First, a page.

3 Things You Should Know Before Becoming a Landlord
Being a landlord is an excellent career choice or side job. It has a low barrier of entry, and you can do it from your own home. If you’re savvy at real estate, it can become a profitable venture for you.
However, you’re not guaranteed success just because you became a landlord. It will require time and effort on your part. You need a few select qualities to see it through.
“Success as a landlord relies in large part upon your emotional strength to deal with this type of income volatility,” Paula Pant of BiggerPockets explains. “It also depends on your ability to recognize that long-term big-ticket items, such as replacing a roof, are not necessarily a setback.”
Pant also names the importance of being decisive, patient, and optimistic. Along with having each of these essential traits to help you select great properties and work with your tenants, landlords should also be prepared to carry out three things.
You’ll want to screen your tenants.
Pant recommends learning how to tell when people are lying to you. You’ll hear a lot of excuses as a landlord and a lot of lies when you’re interviewing tenants.
“A sharp BS detector is a necessary quality for any aspiring landlord, but don’t worry: If you have a reputation for being gullible, you’ll quickly develop a B.S. detector after just a few months on the job,” she says.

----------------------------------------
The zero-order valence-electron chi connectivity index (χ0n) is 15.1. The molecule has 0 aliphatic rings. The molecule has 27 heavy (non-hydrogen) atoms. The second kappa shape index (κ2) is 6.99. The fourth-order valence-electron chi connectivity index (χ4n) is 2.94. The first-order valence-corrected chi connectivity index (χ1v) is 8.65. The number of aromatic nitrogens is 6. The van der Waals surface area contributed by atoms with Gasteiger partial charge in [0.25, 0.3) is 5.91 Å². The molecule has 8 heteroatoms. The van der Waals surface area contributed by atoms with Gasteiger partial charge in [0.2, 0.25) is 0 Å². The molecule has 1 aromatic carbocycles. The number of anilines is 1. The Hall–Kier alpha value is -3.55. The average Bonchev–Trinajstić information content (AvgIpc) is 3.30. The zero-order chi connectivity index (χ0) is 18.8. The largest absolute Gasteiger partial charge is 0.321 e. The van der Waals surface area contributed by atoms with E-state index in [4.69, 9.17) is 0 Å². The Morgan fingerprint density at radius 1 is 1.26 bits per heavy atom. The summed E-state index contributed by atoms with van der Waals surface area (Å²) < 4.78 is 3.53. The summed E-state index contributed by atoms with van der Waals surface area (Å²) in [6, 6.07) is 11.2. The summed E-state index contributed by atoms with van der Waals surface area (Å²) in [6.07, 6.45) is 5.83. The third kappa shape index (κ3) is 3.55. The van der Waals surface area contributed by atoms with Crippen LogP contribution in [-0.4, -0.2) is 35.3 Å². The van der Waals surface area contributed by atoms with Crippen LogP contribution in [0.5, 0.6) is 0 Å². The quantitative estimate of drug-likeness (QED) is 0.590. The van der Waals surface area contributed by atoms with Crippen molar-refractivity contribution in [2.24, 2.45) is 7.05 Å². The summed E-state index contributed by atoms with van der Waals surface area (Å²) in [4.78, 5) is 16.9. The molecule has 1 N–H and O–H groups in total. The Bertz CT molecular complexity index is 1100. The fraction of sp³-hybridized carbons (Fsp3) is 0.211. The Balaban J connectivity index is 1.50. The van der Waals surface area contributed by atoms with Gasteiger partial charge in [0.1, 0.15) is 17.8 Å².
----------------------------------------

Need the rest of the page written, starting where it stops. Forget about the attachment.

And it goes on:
It helps to get a tenant screening report free of charge, which will check a potential tenant’s criminal background, rent history, credit score, and other factors. Knowing you have a tenant with a good history can mean avoiding serious problems and lame excuses the entire time they live there.
You’ll need insurance for your property.
Every property you invest in will need insurance. Your lender will require that you have it, and many states require it by law. Insurance is one of the most important investments you make, so it’s important to be selective when taking out a policy.
Choosing the right insurance can be challenging if you’ve never been down this road before. Start by reading reviews. Search for phrases such as apartment building insurance in New Jersey, modifying that search term to meet your current state and needs. You should find plenty of results to comb through. Pay attention to both the positive and negative reviews to determine whether it’s the right fit for you.
You need to protect yourself from liability.
Hazards around your property and improper legal protection can lead to someone getting injured and your facing a lawsuit. Insurance will help with this, but it’s not the only thing to consider. Start by making sure your lease agreement is ironclad.
“It’s worthwhile to pay an attorney to look at the lease and provide feedback or suggest changes,” New York-based landlord and real estate broker John Nuzzolese told CBSNews. “Then you can use it over and over.” This lease agreement will have clauses in there that should protect you from a lot of liability issues.
He also recommends being strict with tenant responsibilities so that you don’t face the liability of losing out on rent.
“A lot of landlords are so afraid of having to take a tenant to court — and they don’t have an attorney — that they allow tenants to fall very far behind in rent,” he said. It’s not worth the liability to run away from legal issues.
Keeping your property clean and hazard-free will also protect you from a potential tenant lawsuit. Do your best to stay on top of the maintenance at all times to avoid accidents.